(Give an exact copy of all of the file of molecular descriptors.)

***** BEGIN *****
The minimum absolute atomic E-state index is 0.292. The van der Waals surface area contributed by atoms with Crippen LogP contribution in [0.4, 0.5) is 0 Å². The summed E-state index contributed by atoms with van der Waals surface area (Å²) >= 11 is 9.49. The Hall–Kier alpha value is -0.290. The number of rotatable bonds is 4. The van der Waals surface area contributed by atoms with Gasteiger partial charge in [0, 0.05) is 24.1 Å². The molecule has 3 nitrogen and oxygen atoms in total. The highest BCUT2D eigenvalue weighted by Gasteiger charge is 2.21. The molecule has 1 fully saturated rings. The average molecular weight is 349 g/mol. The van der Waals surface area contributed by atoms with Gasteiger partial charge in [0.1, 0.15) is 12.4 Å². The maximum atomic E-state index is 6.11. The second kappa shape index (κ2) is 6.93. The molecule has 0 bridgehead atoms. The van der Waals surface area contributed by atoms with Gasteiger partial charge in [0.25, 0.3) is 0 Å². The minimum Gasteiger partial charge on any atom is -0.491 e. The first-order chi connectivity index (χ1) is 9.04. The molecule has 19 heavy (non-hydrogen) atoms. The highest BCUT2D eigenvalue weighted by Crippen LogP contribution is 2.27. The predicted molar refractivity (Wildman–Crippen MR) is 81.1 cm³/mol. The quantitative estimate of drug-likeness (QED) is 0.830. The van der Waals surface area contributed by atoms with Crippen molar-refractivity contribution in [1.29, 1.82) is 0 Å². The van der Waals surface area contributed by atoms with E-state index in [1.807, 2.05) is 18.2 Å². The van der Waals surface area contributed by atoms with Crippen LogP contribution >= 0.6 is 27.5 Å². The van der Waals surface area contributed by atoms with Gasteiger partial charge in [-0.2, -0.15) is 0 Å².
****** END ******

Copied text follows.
The minimum absolute atomic E-state index is 0.292. The van der Waals surface area contributed by atoms with Crippen LogP contribution in [0.4, 0.5) is 0 Å². The summed E-state index contributed by atoms with van der Waals surface area (Å²) >= 11 is 9.49. The Hall–Kier alpha value is -0.290. The number of rotatable bonds is 4. The van der Waals surface area contributed by atoms with Gasteiger partial charge in [0, 0.05) is 24.1 Å². The molecule has 3 nitrogen and oxygen atoms in total. The highest BCUT2D eigenvalue weighted by Gasteiger charge is 2.21. The molecule has 1 fully saturated rings. The average molecular weight is 349 g/mol. The van der Waals surface area contributed by atoms with Gasteiger partial charge in [0.1, 0.15) is 12.4 Å². The maximum atomic E-state index is 6.11. The second kappa shape index (κ2) is 6.93. The molecule has 0 bridgehead atoms. The van der Waals surface area contributed by atoms with Gasteiger partial charge in [0.25, 0.3) is 0 Å². The minimum Gasteiger partial charge on any atom is -0.491 e. The first-order chi connectivity index (χ1) is 9.04. The molecule has 19 heavy (non-hydrogen) atoms. The highest BCUT2D eigenvalue weighted by Crippen LogP contribution is 2.27. The predicted molar refractivity (Wildman–Crippen MR) is 81.1 cm³/mol. The quantitative estimate of drug-likeness (QED) is 0.830. The van der Waals surface area contributed by atoms with Crippen molar-refractivity contribution in [1.29, 1.82) is 0 Å². The van der Waals surface area contributed by atoms with E-state index in [1.807, 2.05) is 18.2 Å². The van der Waals surface area contributed by atoms with Crippen LogP contribution >= 0.6 is 27.5 Å². The van der Waals surface area contributed by atoms with Gasteiger partial charge in [-0.2, -0.15) is 0 Å².